These core and non-core vaccines are often recommended to be given annually too, which begs the question: are we over-vaccinating our pets?
There are no benefits of annual vaccination, study finds
According to a study conducted by Dr Ronald D Schultz, a veterinary immunology researcher at the School of Veterinary Medicine, Wisconsin - we could be over-vaccinating our pups and dogs.
Dr Schultz, who has been studying the subject for over a period of 40 years proved that most dogs are protected for life if not for many years by just one round of core vaccines they receive as puppies after 16 weeks of age. This is almost 4 months old! The vaccine protocols we follow today have been debunked decades ago by him. You can watch him talk about his research here.
The study also featured on Dogs Naturally, It explained that the study conducted on over 1,000 dogs, by Dr Schultz found that there were absolutely no benefits of annual vaccinations. In fact, he said that vets may be placing the dog at serious risk by giving an unnecessary vaccine.
Dr Schultz’s findings have prompted the AAHA (American Animal Hospital Association) and AVMA (American Veterinary Medical Association) to re-evaluate their vaccine recommendations around 2003. A whopping 30+ years after he discovered this! This is how long it takes for the law to change/amend AFTER science proves it.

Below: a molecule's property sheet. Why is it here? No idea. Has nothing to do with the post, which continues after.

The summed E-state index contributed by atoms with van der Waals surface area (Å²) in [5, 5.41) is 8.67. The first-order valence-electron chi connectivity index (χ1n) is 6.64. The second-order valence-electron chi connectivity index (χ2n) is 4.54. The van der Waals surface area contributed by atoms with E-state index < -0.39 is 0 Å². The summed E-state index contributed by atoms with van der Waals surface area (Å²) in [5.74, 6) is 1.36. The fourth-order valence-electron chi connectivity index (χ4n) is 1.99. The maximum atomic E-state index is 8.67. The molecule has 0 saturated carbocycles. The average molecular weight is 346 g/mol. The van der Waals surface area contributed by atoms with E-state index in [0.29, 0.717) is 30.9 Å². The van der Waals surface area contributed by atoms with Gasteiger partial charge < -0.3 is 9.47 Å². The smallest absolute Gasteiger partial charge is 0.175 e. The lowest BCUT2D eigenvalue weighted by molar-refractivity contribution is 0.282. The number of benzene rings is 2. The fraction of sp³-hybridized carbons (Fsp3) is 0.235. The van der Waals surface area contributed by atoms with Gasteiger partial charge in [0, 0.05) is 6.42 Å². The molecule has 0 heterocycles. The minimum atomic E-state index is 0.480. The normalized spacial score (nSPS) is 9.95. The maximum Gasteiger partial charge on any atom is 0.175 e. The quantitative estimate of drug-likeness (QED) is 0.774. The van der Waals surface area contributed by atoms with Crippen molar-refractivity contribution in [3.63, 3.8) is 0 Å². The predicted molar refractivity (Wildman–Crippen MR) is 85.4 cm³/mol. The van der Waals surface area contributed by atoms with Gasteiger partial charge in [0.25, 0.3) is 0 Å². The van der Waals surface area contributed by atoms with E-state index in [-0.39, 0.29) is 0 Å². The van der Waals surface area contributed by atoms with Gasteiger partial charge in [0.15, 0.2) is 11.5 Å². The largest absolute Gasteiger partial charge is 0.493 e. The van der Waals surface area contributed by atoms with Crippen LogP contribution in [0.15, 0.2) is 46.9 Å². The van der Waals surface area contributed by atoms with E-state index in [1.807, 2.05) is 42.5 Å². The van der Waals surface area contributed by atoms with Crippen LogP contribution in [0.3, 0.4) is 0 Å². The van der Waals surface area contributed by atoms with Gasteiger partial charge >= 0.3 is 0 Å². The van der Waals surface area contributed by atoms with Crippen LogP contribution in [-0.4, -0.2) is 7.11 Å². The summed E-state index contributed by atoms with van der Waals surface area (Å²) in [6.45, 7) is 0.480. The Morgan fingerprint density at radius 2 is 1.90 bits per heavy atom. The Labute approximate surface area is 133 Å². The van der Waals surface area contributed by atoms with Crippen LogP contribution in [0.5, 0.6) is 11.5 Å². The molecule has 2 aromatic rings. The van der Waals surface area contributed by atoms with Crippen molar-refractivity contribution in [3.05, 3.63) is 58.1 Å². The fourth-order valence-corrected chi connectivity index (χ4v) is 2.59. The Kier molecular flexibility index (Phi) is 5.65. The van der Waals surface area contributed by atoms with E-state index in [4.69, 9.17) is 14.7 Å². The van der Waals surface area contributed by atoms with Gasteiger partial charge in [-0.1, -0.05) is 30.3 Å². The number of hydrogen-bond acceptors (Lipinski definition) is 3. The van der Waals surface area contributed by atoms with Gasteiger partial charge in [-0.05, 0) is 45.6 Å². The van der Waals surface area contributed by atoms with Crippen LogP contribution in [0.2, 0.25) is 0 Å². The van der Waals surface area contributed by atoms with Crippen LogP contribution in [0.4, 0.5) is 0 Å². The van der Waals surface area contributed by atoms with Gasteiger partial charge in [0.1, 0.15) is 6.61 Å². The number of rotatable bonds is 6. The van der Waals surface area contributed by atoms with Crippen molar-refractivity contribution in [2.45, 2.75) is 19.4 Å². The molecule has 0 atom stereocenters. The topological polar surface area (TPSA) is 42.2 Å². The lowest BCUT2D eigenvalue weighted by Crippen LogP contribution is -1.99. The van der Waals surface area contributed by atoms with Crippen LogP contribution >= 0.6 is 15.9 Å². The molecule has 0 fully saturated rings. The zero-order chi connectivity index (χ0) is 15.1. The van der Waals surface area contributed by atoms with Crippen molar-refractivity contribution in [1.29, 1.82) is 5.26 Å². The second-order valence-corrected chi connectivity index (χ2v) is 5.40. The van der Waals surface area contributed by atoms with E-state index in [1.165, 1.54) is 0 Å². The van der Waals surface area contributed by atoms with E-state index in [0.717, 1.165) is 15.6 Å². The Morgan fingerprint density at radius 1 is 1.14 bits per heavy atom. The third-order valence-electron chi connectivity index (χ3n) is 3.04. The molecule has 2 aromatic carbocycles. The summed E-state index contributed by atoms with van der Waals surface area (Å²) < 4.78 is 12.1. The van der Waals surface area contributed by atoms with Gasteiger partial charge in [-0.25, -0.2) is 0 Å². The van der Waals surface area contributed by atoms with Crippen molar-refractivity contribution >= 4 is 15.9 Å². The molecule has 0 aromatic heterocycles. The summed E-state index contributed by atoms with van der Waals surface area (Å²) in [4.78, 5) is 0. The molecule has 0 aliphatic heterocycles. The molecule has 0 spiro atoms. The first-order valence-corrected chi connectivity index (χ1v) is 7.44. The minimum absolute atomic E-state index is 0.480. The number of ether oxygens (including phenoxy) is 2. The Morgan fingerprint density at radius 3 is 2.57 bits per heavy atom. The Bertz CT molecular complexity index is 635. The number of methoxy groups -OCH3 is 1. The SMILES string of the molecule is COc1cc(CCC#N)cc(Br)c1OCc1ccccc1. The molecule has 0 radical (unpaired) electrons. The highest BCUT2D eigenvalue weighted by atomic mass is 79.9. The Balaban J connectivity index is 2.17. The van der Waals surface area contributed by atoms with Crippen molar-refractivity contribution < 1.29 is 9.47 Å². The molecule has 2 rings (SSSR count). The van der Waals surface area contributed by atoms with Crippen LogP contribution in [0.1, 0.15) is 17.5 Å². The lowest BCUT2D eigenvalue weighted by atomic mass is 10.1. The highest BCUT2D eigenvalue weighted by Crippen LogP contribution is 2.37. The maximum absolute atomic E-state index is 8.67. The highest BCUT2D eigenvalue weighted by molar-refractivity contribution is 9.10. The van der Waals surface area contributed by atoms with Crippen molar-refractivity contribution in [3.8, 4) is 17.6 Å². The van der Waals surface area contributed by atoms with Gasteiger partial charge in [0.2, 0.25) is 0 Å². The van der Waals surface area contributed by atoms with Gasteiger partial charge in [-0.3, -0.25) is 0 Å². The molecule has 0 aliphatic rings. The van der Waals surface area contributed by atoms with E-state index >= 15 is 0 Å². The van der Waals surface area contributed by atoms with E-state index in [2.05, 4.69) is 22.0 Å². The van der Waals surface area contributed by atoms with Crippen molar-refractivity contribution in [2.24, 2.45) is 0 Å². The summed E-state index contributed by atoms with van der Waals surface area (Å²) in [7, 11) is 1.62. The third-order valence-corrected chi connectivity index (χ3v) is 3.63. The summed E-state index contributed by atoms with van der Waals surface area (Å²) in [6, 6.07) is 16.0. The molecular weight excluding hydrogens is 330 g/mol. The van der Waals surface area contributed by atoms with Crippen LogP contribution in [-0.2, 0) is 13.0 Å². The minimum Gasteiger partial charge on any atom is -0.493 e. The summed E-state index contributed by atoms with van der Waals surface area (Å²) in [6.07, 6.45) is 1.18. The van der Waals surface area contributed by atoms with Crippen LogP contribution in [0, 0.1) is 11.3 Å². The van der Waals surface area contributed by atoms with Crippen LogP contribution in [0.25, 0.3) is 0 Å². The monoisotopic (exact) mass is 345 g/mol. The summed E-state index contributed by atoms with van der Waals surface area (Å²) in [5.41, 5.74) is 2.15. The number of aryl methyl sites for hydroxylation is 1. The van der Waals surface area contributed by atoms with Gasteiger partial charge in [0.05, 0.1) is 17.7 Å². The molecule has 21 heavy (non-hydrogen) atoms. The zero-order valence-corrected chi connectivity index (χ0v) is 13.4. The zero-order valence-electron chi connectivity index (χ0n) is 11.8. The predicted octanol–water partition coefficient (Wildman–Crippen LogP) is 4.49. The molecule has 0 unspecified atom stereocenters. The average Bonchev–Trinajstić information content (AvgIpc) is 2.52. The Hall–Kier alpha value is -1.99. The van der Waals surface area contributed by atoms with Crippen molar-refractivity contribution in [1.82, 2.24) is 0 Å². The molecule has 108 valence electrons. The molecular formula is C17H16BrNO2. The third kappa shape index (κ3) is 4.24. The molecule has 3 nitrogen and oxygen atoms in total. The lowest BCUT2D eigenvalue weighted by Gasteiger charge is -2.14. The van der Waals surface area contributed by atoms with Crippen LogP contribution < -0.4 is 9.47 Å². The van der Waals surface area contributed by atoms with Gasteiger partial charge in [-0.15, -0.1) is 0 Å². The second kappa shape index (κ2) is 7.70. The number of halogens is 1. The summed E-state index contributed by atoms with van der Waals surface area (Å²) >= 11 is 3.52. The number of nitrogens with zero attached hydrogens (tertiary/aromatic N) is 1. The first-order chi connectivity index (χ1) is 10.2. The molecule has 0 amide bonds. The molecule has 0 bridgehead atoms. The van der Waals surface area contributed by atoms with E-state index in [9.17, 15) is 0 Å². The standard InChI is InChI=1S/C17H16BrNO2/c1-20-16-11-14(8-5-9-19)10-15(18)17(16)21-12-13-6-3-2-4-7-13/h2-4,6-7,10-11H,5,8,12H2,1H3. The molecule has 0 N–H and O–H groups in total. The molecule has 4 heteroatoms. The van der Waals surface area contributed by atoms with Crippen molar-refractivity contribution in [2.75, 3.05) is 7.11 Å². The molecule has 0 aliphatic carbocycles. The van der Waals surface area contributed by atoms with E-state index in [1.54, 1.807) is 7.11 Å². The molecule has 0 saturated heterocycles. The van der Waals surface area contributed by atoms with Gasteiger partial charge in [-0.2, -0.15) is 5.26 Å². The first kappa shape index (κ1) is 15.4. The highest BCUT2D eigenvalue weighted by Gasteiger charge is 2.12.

Additionally, World Small Animal Veterinary Association (WSAVA), the American Animal Hospital Association (AAHA), and the American Veterinary Medical Association (AVMA) have also publicly accepted that annual vaccination is unnecessary and can potentially harm your pet.
“Misunderstanding, misinformation and the conservative nature of our profession have largely slowed adoption of protocols advocating decreased frequency of vaccination’; ‘Immunological memory provides durations of immunity for core infectious diseases that far exceed the traditional recommendations for annual vaccination.“ - Dr Shultz.
“This is supported by a growing body of veterinary information as well-developed epidemiological vigilance in human medicine that indicates immunity induced by vaccination is extremely long-lasting and, in most cases, lifelong.“ - Dr Shultz.
Understanding the risks involved in with vaccination
Vaccinating your dog without understanding the full picture can cause some serious issues for your dog which can sometimes even be fatal. These risks or ill effects are called vaccinosis.
According to Dr Schultz, common reactions include reactions such as lethargy, hair loss, soreness and stiffness, loss of appetite, fever, conjunctivitis, sneezing, or oral ulcers and skin reactions ranging from mild rashes to eczema-like conditions.
Moderate reactions can range from lameness, changes in behavior, vitiligo, hives, and respiratory diseases to abscesses, weight loss, and Blue Eye among others.
Severe reactions can include arthritis and polyarthritis, thrombocytopenia, an enhanced disease that the vaccine is meant to prevent, inflammation of the heart to seizures among others.
You can check out the full list here.
So should you not vaccinate your dogs at all? Not the case
Dr Schultz, in his study, points out that core vaccines or the ones that protect dogs from life-threatening diseases are necessary, but they aren’t recommended to be given every year.